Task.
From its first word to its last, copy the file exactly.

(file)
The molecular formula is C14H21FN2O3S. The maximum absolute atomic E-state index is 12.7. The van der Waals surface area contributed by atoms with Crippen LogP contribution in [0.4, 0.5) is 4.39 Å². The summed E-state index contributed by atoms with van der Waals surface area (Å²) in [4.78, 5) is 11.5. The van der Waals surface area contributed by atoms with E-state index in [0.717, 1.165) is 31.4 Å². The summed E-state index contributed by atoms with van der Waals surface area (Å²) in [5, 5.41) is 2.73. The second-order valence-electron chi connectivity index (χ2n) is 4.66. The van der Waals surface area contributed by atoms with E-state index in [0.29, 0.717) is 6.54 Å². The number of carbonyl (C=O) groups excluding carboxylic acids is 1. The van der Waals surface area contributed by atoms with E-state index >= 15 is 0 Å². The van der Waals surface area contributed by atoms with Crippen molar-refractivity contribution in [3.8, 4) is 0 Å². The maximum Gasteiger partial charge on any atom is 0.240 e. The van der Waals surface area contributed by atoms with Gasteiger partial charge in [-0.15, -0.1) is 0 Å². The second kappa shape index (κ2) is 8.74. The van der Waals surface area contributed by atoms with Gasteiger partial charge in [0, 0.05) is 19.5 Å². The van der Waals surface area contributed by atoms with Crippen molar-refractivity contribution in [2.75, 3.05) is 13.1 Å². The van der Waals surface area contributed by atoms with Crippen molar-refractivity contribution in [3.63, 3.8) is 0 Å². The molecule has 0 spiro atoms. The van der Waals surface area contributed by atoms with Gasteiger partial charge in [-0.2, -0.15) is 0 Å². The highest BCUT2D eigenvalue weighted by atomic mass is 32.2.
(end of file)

The molecular formula is C14H21FN2O3S. The maximum absolute atomic E-state index is 12.7. The van der Waals surface area contributed by atoms with Crippen LogP contribution in [0.4, 0.5) is 4.39 Å². The summed E-state index contributed by atoms with van der Waals surface area (Å²) in [4.78, 5) is 11.5. The van der Waals surface area contributed by atoms with E-state index in [0.717, 1.165) is 31.4 Å². The summed E-state index contributed by atoms with van der Waals surface area (Å²) in [5, 5.41) is 2.73. The second-order valence-electron chi connectivity index (χ2n) is 4.66. The van der Waals surface area contributed by atoms with E-state index in [0.29, 0.717) is 6.54 Å². The number of carbonyl (C=O) groups excluding carboxylic acids is 1. The van der Waals surface area contributed by atoms with E-state index >= 15 is 0 Å². The van der Waals surface area contributed by atoms with Crippen molar-refractivity contribution in [3.8, 4) is 0 Å². The maximum Gasteiger partial charge on any atom is 0.240 e. The van der Waals surface area contributed by atoms with Gasteiger partial charge in [-0.15, -0.1) is 0 Å². The second kappa shape index (κ2) is 8.74. The van der Waals surface area contributed by atoms with Gasteiger partial charge in [0, 0.05) is 19.5 Å². The van der Waals surface area contributed by atoms with Crippen molar-refractivity contribution in [2.75, 3.05) is 13.1 Å². The van der Waals surface area contributed by atoms with Crippen molar-refractivity contribution in [3.63, 3.8) is 0 Å². The molecule has 0 spiro atoms. The van der Waals surface area contributed by atoms with Gasteiger partial charge in [-0.2, -0.15) is 0 Å². The highest BCUT2D eigenvalue weighted by atomic mass is 32.2.